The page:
Salman offered a first glimpse of his policy toward Yemen and the Houthis by refusing to allow former Yemeni president Ali Abdullah Saleh to attend King Abdullah’s funeral. Saudi Arabia did not appreciate the assistance Saleh gave the Houthis. By moving the Saudi embassy from Sanaa to Aden, and the subsequent relocation of other Gulf embassies, King Salman raised the level of confrontation with the Houthis and Iran.

The Gulf embassies were relocated shortly after the Western embassies closed their doors. This suggests that the US and its Saudi ally coordinated the decision. Saudi Arabia wants to change the rules of the game in Yemen, while the US wants to pressure Iran to speed up the signing of an agreement. The lead US nuclear negotiator, Wendy Sherman, said: “Whether or not a nuclear deal is reached, the United States will continue to voice its longstanding concerns about Iranian policies that undermine regional stability.” That statement was likely intended, first and foremost, to reassure Saudi Arabia and Israel.

The Saudis had given the green light to the Houthis to fight terrorism and undermine the Muslim Brotherhood in Yemen, but that policy no longer stands after recent Houthi actions and rhetoric intimated that they seek to control all of Yemen. The Houthis responded swiftly, launching the first direct flight from Tehran to Sanah, and there is talk of more surprises on the way. Yemen is thus expected to witness more bloodshed against the backdrop of the regional conflict.

The second message dispatched by the new Saudi regime was directed at Egypt. King Salman has indicated a desire to temper the political and financial zeal shown by the late King Abdullah towards Cairo. Saudi Arabia does not want to see the situation in Egypt disintegrate, but at the same time, it is not going to allow Egypt to return to its old Arab leadership role. Leaked phone conversations between the Egyptian president and his military leaders have raised concerns about Sisi’s real intentions. These leaks are not likely to be forgotten in the Gulf anytime soon, just as it has not been forgotten that Syrian president Bashar al-Assad once called several Saudi leaders “half men.”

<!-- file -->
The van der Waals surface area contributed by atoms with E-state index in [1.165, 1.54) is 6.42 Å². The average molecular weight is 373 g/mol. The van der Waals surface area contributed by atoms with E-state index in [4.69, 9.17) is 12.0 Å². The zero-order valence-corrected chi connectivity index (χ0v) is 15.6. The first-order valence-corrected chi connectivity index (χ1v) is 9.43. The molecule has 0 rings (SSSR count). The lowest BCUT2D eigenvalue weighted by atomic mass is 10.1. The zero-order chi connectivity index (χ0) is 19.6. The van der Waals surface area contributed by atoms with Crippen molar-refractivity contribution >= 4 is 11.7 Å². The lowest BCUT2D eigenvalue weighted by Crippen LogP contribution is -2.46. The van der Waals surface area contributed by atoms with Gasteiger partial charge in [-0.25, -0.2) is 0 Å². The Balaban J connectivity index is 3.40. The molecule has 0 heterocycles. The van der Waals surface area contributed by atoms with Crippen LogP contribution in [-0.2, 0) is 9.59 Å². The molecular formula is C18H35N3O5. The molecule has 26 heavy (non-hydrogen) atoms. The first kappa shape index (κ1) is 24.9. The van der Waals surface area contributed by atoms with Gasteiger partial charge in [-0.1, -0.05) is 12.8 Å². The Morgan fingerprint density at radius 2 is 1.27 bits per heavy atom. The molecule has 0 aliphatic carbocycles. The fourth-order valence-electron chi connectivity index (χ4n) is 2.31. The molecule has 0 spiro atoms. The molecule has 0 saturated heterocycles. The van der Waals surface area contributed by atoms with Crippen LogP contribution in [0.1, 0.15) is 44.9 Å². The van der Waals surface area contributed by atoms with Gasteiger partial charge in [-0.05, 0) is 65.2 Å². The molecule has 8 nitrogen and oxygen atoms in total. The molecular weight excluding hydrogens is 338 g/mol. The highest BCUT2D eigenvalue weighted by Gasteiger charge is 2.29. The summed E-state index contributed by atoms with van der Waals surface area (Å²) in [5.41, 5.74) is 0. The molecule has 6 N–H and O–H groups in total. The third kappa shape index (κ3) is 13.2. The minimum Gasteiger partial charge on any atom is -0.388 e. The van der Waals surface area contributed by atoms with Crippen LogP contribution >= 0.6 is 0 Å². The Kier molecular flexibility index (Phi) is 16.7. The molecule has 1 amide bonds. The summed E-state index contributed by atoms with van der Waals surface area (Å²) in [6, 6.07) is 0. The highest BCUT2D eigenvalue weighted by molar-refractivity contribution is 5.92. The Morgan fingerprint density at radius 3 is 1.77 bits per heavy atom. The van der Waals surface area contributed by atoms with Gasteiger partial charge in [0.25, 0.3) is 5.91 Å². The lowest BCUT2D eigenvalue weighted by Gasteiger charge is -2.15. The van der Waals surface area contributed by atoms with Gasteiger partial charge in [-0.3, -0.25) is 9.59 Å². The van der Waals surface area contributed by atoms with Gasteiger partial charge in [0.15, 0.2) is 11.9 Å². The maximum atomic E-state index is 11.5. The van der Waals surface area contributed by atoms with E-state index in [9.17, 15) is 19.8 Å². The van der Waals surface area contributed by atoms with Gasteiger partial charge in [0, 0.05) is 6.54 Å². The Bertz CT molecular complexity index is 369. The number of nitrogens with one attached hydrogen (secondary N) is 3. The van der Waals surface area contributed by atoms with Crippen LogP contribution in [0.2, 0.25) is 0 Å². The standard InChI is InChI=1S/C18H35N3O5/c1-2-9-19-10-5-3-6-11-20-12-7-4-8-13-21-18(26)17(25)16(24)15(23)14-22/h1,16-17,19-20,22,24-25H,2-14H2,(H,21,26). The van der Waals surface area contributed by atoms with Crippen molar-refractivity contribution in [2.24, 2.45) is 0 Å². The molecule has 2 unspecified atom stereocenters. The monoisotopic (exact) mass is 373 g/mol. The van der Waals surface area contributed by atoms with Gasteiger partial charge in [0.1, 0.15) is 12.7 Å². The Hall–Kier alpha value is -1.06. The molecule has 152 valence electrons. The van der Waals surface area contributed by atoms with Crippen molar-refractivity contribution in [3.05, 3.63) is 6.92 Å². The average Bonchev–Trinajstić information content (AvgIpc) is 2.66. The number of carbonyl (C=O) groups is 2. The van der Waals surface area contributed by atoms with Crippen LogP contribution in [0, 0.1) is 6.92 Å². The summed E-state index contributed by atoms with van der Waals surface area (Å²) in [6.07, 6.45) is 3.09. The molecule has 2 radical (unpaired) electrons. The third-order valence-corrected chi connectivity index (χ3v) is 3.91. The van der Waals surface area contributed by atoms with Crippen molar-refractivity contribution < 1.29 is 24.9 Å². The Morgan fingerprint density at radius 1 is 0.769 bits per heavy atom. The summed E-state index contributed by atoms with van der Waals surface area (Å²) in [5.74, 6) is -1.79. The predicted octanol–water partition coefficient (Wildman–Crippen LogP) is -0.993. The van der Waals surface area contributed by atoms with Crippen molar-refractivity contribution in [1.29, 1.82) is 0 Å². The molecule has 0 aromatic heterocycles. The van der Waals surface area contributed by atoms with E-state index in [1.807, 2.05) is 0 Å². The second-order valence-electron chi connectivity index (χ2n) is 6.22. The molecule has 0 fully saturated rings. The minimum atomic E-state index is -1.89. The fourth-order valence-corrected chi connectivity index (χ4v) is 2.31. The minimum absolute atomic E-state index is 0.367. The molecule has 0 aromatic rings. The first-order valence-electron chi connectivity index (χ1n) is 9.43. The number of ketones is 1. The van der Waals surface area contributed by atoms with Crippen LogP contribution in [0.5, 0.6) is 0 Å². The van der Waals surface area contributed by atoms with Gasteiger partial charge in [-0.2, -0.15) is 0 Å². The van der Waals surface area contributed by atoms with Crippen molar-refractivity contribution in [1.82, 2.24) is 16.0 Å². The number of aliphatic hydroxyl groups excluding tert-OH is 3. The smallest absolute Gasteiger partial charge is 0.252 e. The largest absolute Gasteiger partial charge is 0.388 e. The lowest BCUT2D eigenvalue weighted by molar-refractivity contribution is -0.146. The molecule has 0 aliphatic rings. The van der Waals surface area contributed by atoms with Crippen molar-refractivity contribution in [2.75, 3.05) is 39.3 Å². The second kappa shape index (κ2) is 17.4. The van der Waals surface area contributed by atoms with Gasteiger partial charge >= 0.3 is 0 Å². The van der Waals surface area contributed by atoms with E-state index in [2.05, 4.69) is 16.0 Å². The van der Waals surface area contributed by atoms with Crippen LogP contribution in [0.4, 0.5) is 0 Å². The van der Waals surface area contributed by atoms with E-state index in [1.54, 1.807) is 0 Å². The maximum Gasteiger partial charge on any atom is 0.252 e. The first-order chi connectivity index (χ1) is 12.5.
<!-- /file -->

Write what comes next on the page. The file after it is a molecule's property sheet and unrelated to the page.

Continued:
A Saudi warning was discernible in the Gulf Cooperation Council’s (GCC) statement, criticizing Egypt’s accusations that Qatar supports terrorism. Even though another statement was issued confirming Gulf support for Egypt, it is hard to believe that the matter was a mistake. Apparently, Saudi Arabia was annoyed by Egyptian accusations, because they coincided with the Qatari prince Tamim bin Hamad al-Thani’s visit to Saudi Arabia. President Sisi realized that the new Saudi position is a source of some concern. He repeated his famous statement that Egypt’s national security is linked to the Gulf’s security and vice versa, and his other statement about the Egyptian army’s readiness — taking only the time needed to traverse the distance — to help its Gulf and Arab brethren if they are ever in danger. It is nice to repeat these statements, even if the claim that it will only “take the time needed to traverse the distance” fell by the wayside when Israel rained down bombs, death and destruction on Egypt’s own back yard in Gaza, embarrassing Sisi in the process.